SEOUL (Reuters) - South Korea's factory activity contracted for a seventh straight month in January, a business survey showed on Wednesday, amid weak global demand and soaring COVID-19 infections in China.
Still, the pace of contraction was a bit milder than in the previous month, while manufacturers were also seen preparing for a brighter future ahead.
The S&P Global's seasonally adjusted purchasing managers' index (PMI) for South Korean manufacturers stood at 48.5 in January, slightly higher than 48.2 in December but remaining below the neutral 50-mark for the seventh month in a row.
The 50-mark separates expansion from contraction. Higher levels indicate faster rates of change from a month earlier.
New orders shrank for the seventh straight month in January, although the rate of decline was a little slower than a month earlier. The rate of contraction for new orders from overseas also eased, but it was still the second-fastest in their 11-month falling streak.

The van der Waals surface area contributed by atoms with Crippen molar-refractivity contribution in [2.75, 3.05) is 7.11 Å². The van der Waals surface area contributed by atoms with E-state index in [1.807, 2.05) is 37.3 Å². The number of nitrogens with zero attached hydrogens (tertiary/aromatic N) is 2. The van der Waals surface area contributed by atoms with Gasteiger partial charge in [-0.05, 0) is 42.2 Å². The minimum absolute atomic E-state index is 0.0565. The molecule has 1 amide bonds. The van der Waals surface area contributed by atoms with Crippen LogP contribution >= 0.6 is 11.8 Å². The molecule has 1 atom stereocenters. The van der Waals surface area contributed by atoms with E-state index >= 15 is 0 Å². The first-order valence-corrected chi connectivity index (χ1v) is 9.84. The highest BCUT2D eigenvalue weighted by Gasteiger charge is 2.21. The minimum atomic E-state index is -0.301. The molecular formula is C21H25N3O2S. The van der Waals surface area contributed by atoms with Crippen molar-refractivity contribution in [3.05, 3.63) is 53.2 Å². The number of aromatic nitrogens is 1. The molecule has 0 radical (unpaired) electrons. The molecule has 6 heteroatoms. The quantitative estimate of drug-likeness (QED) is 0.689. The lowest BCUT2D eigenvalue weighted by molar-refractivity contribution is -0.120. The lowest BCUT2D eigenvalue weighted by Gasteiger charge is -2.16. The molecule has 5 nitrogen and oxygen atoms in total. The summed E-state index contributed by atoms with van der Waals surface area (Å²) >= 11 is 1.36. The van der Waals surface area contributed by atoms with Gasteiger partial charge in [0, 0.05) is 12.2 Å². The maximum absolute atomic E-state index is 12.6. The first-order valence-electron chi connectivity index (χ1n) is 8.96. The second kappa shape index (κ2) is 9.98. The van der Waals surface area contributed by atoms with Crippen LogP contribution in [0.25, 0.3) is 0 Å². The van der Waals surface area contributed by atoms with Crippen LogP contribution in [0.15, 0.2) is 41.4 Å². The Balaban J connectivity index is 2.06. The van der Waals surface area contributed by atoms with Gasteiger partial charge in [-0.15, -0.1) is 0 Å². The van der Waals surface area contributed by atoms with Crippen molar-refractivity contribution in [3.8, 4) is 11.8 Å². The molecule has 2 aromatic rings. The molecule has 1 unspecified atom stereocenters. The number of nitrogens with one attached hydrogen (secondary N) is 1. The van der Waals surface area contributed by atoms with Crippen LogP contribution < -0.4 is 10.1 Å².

Lower demand from international clients reflected rising COVID-19 cases across mainland China as well as the impact of interest rate rises on the exchange rate, according to the survey.
Reflecting the fall in new orders, output fell by its sharpest rate in three months and stocks of finished goods rose for the first time in four months, sub-indexes also showed.
"The immediate outlook for the South Korean manufacturing sector appears challenging," said Usamah Bhatti, economist at S&P Global Market Intelligence.
"That said, firms remained confident that global economic conditions would improve and stimulate demand."
Employment increased for the first time in five months and by the fastest pace since March 2022, with panel members in the survey attributing it to hiring in advance of a return to growth in new orders.
Also providing support to businesses, the rising pace of input prices softened to the weakest level since December 2020, while worsening of suppliers' delivery times also eased significantly from the preceding month when they were hit by a truckers' strike.
Manufacturers' optimism about the future output over the coming year significantly improved in January to the highest level in four months, rebounding from a near 2-1/2-year low in December.
(Reporting by Jihoon Lee; Editing by Kim Coghill)